Academic Master

BIOLOGY

dealing people with special needs in dentistry

Special Care Dentistry (SCD) is actively involved in the provision and enablement of proper oral care for vulnerable groups in society. The vulnerable, in this case, include the disabled and the elderly. This review deals patiently with special needs dentistry, in reference to three different articles, each basing their factual arguments and ideas about people with special needs in dentistry. One cites how the age of an individual predisposes one to be affected by dental diseases such as bad breath, gingivitis, loose teeth, and ill-fitting dentures. This may lead to a reduced ability to eat.

The second coverage of analysis is the majority of people with disabilities involving dental cases and in the context of normalization in that they are not in chronic stages that cannot be reversed to attain the stage of normalcy, despite the fact that there are medical improvements. People who are seen as awkward often have bad oral health (Razak, Richard, Thankachan, Hafiz, Kumar, & Sameer, 2014). This condition involving individuals with social problems, such as those who have less income and thus cannot access proper medical care, raises the alarm on how to improve. Over the past ten years, there has been an improvement in oral health for both adults and children. This trend has a bearing on the total average health status of the entire population, showing a trend of better oral health.

According to the World Health Organization, the world population gradually grows at 1.7% every year, whereby the demography of those above 65 years of age is growing at a rate of 2.5%. With such a population increase, both the developed and third-world countries’ projections are to have significant shifts in age demography in the near future (Salamone, Yacoub, Mahoney, & Edward, 2013). levels of adults from 50-70 years with poor care support is increasing. In my opinion, this is brought about by factors such as low-level income and ignorance being the number one factor. Poverty levels, few hospitals with incompetent and others with few dentists to watch the medication of individuals (Razak, Richard, Thankachan, Hafiz, Kumar, & Sameer, 2014).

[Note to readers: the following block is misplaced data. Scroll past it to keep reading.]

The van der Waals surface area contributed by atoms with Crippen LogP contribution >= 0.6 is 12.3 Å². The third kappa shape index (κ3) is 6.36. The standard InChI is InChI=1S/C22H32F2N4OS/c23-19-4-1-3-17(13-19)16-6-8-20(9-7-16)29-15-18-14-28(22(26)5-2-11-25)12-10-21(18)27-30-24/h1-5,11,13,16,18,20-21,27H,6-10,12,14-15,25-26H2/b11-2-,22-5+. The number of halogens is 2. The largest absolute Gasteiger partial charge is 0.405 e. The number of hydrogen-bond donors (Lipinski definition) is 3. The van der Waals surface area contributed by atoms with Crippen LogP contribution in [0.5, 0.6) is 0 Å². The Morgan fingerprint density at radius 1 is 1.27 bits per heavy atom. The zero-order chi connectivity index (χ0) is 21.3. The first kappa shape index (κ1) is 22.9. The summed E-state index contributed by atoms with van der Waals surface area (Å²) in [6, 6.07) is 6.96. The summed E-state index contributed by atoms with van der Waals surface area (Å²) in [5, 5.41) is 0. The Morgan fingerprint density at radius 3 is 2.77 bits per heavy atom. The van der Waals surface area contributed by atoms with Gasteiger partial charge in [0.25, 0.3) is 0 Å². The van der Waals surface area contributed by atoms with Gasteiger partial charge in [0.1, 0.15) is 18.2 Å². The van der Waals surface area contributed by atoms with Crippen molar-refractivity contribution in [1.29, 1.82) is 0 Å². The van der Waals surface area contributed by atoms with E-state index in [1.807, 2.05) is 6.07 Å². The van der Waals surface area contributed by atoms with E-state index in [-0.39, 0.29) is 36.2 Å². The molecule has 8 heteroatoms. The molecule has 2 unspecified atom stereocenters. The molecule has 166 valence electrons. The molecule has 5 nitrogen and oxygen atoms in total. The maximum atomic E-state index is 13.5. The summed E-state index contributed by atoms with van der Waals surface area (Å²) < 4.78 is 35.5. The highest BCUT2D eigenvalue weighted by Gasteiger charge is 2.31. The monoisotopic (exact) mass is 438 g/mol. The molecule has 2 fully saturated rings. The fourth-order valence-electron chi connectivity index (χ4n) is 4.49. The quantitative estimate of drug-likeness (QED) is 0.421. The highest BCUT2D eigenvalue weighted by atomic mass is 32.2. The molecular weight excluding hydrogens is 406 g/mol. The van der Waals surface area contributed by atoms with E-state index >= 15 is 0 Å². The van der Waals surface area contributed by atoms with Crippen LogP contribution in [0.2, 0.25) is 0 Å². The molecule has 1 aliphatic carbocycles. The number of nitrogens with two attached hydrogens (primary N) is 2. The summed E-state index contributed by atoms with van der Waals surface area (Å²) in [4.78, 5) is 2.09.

Teeth Variation While Aging

There is a gradual change in the teeth of an individual as they become older, and this gradual change is known as age change. Most of these teeth show changes, but other parts, such as the enamel, do not show variation. Abrasion and wear cause changes in the form of the tooth. In older individuals, there is a change in the surface, and this pattern on the tooth surface gives a certain reflection, which can be responsible for the color observed. Changes in the dentin are two age-dependent changes, which include continual growth, also known as the physiological secondary dentin formation, and secondly, the steady obturation of the dentinal tubules, also known as dentin sclerosis. These changes reduce the quantity (thickness) and quality of the enamel, hence resulting in a steady reduction in transparency. Pigmentation defects that are observed in the anatomist and lack of sufficient oral care can lead to the browning of the color of the tooth. As an individual becomes older, the permeability decreases, and the brittleness becomes more and more (Pradhan et al., 2016).

The adult or older person’s dental pulp is very different from that of the younger person in that the first has less fiber and fewer cells, and this, therefore, results in a lower volume of the teeth. There is also a reduction in the supply of blood in places such as the capillary loops in the sub-odontogenic region receiving a lower supply. The pulp does not have the same reparative capacity in old adults as in younger individuals, and this is why these processes are very important. The lab study of their teeth has shown a reduced healing capacity of the pulp as a consequence of the same processes. With the increase in age, a trend of narrowing and, at the same time, calcification is observed in the root canal. With different ages, there are different morphology in the teeth. This morphology is important as it has vital clinical implications that have a bearing on how the tooth responds to treatment and affects the reparative response. In regards to the reports that have been done concerning people with disabilities, there has been an interesting statistic that a quarter of adults will be affected by an infirmity in their lifetime. The statistics from people reporting health problems/disabilities have been increasing significantly in the past ten years in reference to the world’s population. Society has been impacted in a way that cannot be ignored since a large percentage hits the working class age bracket of 16 to 64 years for men and 16 to 59 years for women.